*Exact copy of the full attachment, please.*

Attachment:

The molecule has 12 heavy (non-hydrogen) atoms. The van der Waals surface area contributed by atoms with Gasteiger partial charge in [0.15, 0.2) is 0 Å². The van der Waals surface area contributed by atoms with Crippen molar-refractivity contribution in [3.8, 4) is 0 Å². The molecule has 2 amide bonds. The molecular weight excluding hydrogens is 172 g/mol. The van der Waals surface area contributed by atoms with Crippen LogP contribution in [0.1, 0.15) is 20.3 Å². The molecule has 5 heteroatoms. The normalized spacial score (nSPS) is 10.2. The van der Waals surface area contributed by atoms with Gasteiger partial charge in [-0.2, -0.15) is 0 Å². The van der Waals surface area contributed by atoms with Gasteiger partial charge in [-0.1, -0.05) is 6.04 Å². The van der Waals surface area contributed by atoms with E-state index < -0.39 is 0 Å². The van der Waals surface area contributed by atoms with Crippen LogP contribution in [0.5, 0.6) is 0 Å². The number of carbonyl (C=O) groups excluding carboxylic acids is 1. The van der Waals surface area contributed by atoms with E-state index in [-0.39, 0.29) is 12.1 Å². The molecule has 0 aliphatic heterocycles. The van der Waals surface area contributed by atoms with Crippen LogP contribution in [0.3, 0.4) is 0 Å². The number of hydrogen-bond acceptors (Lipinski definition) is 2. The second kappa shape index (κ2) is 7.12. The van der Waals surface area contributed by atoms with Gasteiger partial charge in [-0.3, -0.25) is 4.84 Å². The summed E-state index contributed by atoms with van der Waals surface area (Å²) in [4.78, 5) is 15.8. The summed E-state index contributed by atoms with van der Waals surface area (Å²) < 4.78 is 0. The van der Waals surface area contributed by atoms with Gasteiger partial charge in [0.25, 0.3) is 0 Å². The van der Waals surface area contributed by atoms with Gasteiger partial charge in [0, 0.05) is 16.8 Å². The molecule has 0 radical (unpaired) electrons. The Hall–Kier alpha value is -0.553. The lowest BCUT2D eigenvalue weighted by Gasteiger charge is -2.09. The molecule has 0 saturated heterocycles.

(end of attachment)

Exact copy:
The molecule has 12 heavy (non-hydrogen) atoms. The van der Waals surface area contributed by atoms with Gasteiger partial charge in [0.15, 0.2) is 0 Å². The van der Waals surface area contributed by atoms with Crippen molar-refractivity contribution in [3.8, 4) is 0 Å². The molecule has 2 amide bonds. The molecular weight excluding hydrogens is 172 g/mol. The van der Waals surface area contributed by atoms with Crippen LogP contribution in [0.1, 0.15) is 20.3 Å². The molecule has 5 heteroatoms. The normalized spacial score (nSPS) is 10.2. The van der Waals surface area contributed by atoms with Gasteiger partial charge in [-0.2, -0.15) is 0 Å². The van der Waals surface area contributed by atoms with Gasteiger partial charge in [-0.1, -0.05) is 6.04 Å². The van der Waals surface area contributed by atoms with E-state index < -0.39 is 0 Å². The van der Waals surface area contributed by atoms with Crippen LogP contribution in [0.5, 0.6) is 0 Å². The number of carbonyl (C=O) groups excluding carboxylic acids is 1. The van der Waals surface area contributed by atoms with E-state index in [-0.39, 0.29) is 12.1 Å². The molecule has 0 aliphatic heterocycles. The van der Waals surface area contributed by atoms with Crippen LogP contribution in [0.3, 0.4) is 0 Å². The number of hydrogen-bond acceptors (Lipinski definition) is 2. The second kappa shape index (κ2) is 7.12. The van der Waals surface area contributed by atoms with Gasteiger partial charge in [-0.3, -0.25) is 4.84 Å². The summed E-state index contributed by atoms with van der Waals surface area (Å²) in [4.78, 5) is 15.8. The summed E-state index contributed by atoms with van der Waals surface area (Å²) < 4.78 is 0. The van der Waals surface area contributed by atoms with Gasteiger partial charge in [0.25, 0.3) is 0 Å². The van der Waals surface area contributed by atoms with Gasteiger partial charge in [0, 0.05) is 16.8 Å². The molecule has 0 radical (unpaired) electrons. The Hall–Kier alpha value is -0.553. The lowest BCUT2D eigenvalue weighted by Gasteiger charge is -2.09. The molecule has 0 saturated heterocycles.